Previously I completed full disclosure about my position on the Algonquin land claims and self-government process. The short story is that I do not believe in it as I know full well that the process operates through colonial polices. If you need to read my disclosure, I kindly suggest that you go to my personal website at www.lynngehl.com, look under community publications, and then look for the article I wrote published in Canadian Dimension. It is there for your perusal.
Despite full disclosure, and all the work I do to raise awareness about colonization, there is the need for me to address something. There are people offering accusing statements in my direction about the Algonquin of Ontario and their process of negotiating a land claims that terminates their rights to the land, the waterways, and the resources of the Ottawa River watershed. These comments are coming in many forms, such as that the land, waterways, and resources belong to the Mohawk, and I might add they are of a nasty tone. I struggle with this argument for many reasons such as the landscape in question is a rocky foundation and cannot sustain hearty agriculture, and I do not know of an ancient village that clearly indicates it as Mohawk. Another reason why I struggle with this argument has to do with the three - four hundred year history of Algonquin ancestors submitting petitions to have their land and life ways respected.
I seek not to get caught up in the argument of who owns the land also because I know full well that no method of analysis offers objective facts and a universal truth. All we humans can do in our analysis and arguments is present our stories and therefore our personal “truths”. This is also true in terms of wampum diplomacy. Wampum diplomacy is a form of symbolic literacy that requires interpretation. To hold wampum belts up as offering fundamental law is a form of idolatry. Clearly, wampum belts do not hold a universal and time honoured truth. Offering this statement does not mean that I do not value the “truth” in wampum diplomacy.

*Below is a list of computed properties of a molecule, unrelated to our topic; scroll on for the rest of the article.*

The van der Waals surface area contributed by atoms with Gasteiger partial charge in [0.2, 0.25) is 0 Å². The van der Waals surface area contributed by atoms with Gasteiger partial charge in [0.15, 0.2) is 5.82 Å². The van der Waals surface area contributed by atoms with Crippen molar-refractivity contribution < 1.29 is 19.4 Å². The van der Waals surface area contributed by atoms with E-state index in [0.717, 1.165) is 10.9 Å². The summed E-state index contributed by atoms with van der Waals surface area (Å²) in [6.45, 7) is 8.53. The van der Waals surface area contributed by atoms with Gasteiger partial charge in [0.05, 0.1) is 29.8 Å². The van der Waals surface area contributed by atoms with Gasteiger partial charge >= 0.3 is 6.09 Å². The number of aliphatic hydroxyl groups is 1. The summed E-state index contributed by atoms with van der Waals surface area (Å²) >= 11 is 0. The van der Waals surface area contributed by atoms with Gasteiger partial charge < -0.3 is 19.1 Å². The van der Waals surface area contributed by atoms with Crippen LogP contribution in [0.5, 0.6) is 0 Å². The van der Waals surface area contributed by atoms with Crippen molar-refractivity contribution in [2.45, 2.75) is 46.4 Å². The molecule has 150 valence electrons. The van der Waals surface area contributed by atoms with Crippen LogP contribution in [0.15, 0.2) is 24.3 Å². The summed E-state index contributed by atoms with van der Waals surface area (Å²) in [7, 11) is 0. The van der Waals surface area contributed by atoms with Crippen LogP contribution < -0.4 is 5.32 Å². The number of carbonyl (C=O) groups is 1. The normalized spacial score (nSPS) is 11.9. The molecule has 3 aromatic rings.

I also refuse to get caught up in the argument of who owns the land because I know full well that different people can share the same landscape and waterscapes just as a butterfly and humming bird are able to share the same flower. The idea and practice of singular land ownership came from the other side of the ocean blue.
Finally, I refuse to get caught into the debate of who owns the land − the Algonquin or the Mohawk? − because I know that prior to humans occupying the land and rivers, that the trees, plants, and animal beings were here first. And for that matter, rocks and water preceded the plants and animals. These two beings, meaning rock and water, also have knowledge that they have to do. “Water it just knows what to do. The arrogance of humans to claim they are the only beings that hold knowledge,” is one of my favourite sayings.
That said, if you are dissatisfied with the Algonquin of Ontario, and rightly so, I kindly suggest you place your important energy of critique, your important time, and your important effort in their direction rather than in my direction. After all, I have taken the time to demonstrate I am an ally to all people who are against the current Algonquin land claims and self-government process. Clearly, I am your ally, not your enemy. To engage in lateral violence against an obvious ally is not of good mind.
Lynn Gehl, Algonquin Anishinaabe-kwe